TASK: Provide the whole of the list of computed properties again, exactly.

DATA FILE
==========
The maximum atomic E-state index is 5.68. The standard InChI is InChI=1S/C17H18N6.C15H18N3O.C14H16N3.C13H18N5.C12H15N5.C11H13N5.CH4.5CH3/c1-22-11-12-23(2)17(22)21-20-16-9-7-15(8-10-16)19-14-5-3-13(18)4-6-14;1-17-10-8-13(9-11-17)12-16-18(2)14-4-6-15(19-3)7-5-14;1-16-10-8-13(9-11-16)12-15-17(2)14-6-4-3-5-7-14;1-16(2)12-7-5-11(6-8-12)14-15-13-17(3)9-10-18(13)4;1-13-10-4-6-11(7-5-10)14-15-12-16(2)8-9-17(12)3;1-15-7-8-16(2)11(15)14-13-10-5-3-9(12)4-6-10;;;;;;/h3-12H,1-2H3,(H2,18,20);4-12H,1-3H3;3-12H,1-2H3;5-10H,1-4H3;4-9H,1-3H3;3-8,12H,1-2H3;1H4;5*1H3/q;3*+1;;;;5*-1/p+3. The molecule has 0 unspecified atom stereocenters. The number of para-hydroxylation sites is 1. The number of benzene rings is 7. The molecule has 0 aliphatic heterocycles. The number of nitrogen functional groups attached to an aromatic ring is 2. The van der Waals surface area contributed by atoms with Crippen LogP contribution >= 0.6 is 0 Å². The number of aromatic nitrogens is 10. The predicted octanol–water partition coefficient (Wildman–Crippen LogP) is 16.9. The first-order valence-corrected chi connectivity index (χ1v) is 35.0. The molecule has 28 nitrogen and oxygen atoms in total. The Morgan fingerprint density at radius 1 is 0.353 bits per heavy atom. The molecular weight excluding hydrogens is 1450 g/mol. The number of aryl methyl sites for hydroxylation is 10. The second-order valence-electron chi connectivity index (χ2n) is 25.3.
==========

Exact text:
The maximum atomic E-state index is 5.68. The standard InChI is InChI=1S/C17H18N6.C15H18N3O.C14H16N3.C13H18N5.C12H15N5.C11H13N5.CH4.5CH3/c1-22-11-12-23(2)17(22)21-20-16-9-7-15(8-10-16)19-14-5-3-13(18)4-6-14;1-17-10-8-13(9-11-17)12-16-18(2)14-4-6-15(19-3)7-5-14;1-16-10-8-13(9-11-16)12-15-17(2)14-6-4-3-5-7-14;1-16(2)12-7-5-11(6-8-12)14-15-13-17(3)9-10-18(13)4;1-13-10-4-6-11(7-5-10)14-15-12-16(2)8-9-17(12)3;1-15-7-8-16(2)11(15)14-13-10-5-3-9(12)4-6-10;;;;;;/h3-12H,1-2H3,(H2,18,20);4-12H,1-3H3;3-12H,1-2H3;5-10H,1-4H3;4-9H,1-3H3;3-8,12H,1-2H3;1H4;5*1H3/q;3*+1;;;;5*-1/p+3. The molecule has 0 unspecified atom stereocenters. The number of para-hydroxylation sites is 1. The number of benzene rings is 7. The molecule has 0 aliphatic heterocycles. The number of nitrogen functional groups attached to an aromatic ring is 2. The van der Waals surface area contributed by atoms with Crippen LogP contribution >= 0.6 is 0 Å². The number of aromatic nitrogens is 10. The predicted octanol–water partition coefficient (Wildman–Crippen LogP) is 16.9. The first-order valence-corrected chi connectivity index (χ1v) is 35.0. The molecule has 28 nitrogen and oxygen atoms in total. The Morgan fingerprint density at radius 1 is 0.353 bits per heavy atom. The molecular weight excluding hydrogens is 1450 g/mol. The number of aryl methyl sites for hydroxylation is 10. The second-order valence-electron chi connectivity index (χ2n) is 25.3.